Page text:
Persons are not entities identified through policy analysis. They are not the sums of interests balanced, the deliverables of a vast progressive agenda. The older jurists saw, too, that the question of “personhood” could not be an intra-systemic riddle, solved by a feat of technical legal reasoning, and answered with a legal fiction.

Being prior to law and indispensable to justice, the foundational question must be answered according to the truth: Everyone who really is a person counts in law as one.

By the label’s popular usage, at least, “social issue” simply doesn’t fit the right to life. It is much better understood as a liberty issue, a human rights issue, an equality issue, and even an individualism issue. As pro-lifers search for new ways to advance the debate, we must redouble our efforts to make that clear.

  • NGOWorker

    Am I missing something? Don’t many groups define abortion as a religious issue for legal purposes? Many of the most prominent cases against abortion and the morning after pill were tried under the guise of religious freedom. Lila Rose has classified it as a religious issue, as it pertains to Obamacare, in many of her speeches. This will continue to be a relgious issue until groups stop legally defining it this way. You can’t have your cake and eat it too.

    • Calvin Freiburger

      Your complaint is what, exactly? That because people consider dealing in abortion against their religious beliefs, therefore all reasons to oppose abortion are religious, or there can’t also be secular reasons? Therefore there aren’t biological or rational reasons to consider unborn babies as human beings with rights worthy of protection?

      • NGOWorker

        If you want people to stop seeing this as a social issue, you will have to stop legally and publicly defining it as one. This will not happen in the near future because any legal challenges to abortion and the morning after pill under the guise of civil and human rights of the fetus will not get very far. You can sit here and say in your opinion abortion is a social issue, and also a civil and human rights issue. What you cannot say, is that this is NOT a social issue when you decide to define it this way for legal advantage. Your article delves deeper into this, but the tile is disingenuous and misleading.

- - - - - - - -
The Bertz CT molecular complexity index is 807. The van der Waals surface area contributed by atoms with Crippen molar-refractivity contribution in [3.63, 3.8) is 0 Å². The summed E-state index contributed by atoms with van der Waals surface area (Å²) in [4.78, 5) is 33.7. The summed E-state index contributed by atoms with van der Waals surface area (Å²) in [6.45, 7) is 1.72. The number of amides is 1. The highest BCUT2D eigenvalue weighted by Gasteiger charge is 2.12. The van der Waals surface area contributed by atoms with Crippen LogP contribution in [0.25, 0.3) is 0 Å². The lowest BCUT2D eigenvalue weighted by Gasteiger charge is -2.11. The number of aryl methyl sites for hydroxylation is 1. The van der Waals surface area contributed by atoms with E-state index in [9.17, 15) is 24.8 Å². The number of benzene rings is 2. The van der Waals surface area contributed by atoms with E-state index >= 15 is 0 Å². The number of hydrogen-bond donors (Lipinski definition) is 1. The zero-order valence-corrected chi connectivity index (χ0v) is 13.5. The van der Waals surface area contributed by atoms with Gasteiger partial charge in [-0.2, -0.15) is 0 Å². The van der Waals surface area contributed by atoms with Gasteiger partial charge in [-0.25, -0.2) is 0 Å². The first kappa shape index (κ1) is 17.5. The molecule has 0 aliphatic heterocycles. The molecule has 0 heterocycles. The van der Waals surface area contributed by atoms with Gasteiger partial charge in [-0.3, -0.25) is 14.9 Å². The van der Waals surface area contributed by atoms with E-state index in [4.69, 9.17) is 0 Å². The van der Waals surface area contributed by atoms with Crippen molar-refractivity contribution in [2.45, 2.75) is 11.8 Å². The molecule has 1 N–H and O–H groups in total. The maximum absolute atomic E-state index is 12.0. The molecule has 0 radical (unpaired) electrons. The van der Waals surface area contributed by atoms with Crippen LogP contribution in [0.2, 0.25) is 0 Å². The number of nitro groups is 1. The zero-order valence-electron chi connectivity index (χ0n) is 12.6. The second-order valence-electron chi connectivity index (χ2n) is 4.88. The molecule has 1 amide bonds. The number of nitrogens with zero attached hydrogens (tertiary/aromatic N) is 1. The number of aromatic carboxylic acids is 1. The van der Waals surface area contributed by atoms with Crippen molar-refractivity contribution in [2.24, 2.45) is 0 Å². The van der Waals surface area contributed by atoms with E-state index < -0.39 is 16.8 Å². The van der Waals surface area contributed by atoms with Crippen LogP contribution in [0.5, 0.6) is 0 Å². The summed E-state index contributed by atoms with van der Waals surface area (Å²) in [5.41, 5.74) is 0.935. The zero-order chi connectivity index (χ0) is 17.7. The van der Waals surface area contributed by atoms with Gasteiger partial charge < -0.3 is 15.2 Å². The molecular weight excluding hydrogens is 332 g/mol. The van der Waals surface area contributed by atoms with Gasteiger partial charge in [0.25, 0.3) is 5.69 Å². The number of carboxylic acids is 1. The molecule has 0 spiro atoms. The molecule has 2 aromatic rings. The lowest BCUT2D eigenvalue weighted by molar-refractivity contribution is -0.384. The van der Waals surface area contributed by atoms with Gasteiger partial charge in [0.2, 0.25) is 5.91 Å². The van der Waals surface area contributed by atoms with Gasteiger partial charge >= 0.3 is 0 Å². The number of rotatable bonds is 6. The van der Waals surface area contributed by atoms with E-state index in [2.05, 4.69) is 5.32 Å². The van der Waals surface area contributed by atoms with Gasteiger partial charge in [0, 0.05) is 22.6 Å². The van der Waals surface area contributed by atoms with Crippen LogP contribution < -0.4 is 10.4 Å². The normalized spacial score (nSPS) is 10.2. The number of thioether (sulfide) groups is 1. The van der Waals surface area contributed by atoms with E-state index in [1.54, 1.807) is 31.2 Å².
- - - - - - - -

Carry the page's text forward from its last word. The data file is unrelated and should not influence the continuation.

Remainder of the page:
Every time you, Lila Rose, or anyone else complain, blog or tweet that Obamacare is an affront to religious liberty you are helping defining it as a religious issue. My complaint is that using the mantle of religious liberty to gain legal advantage and then complaining about its ramifications (using your own definition you are now defined as a social issue) is hypocritical and confusing. If you want to throw the “social issue” label aside you will have to put a stop to your most efficient legal way of fighting against abortion.

        • Calvin Freiburger

          This is insipid even by pro-choice standards. All you’re doing is whining that pro-lifers have the gall to defend their religious liberties, but you’re not responding to the REASONS WHY I say abortion is so much more than a religious issue. It’s neither hypocritical or confusing to people who listen to and think about the argument with an open mind before trying to tear it down.

          Let’s put it this way: the Bible says “thou shalt not steal,” yes? That makes anti-theft a religious value. But nobody would be foolish enough to say that anti-theft is ONLY a religious value, that it can’t ALSO be a secular value, for reasons OTHER THAN “because God says so.”

      • Basset_Hound

        Hey Calvin….

        My husband is an agnostic. His parents didn’t believe religion was all that relevant, and that’s how they raised him. He is pro-life, and told me the other night that pro-abortion advocacy was ugly and repulsive to him.

    • LoveTheLeast8

      I think it is many different things. The question is what is it primarily. I see it as a rights, moral and legal issue at its core.

      Lila was talking about the HHS mandate on religious people. That is a specific application of law on people of faith. I haven’t seen most of her speeches but I think that is what she was saying. I haven’t her ever address abortion as primarily a religious issue. She usually talks about it being a human rights abuse from what I remember.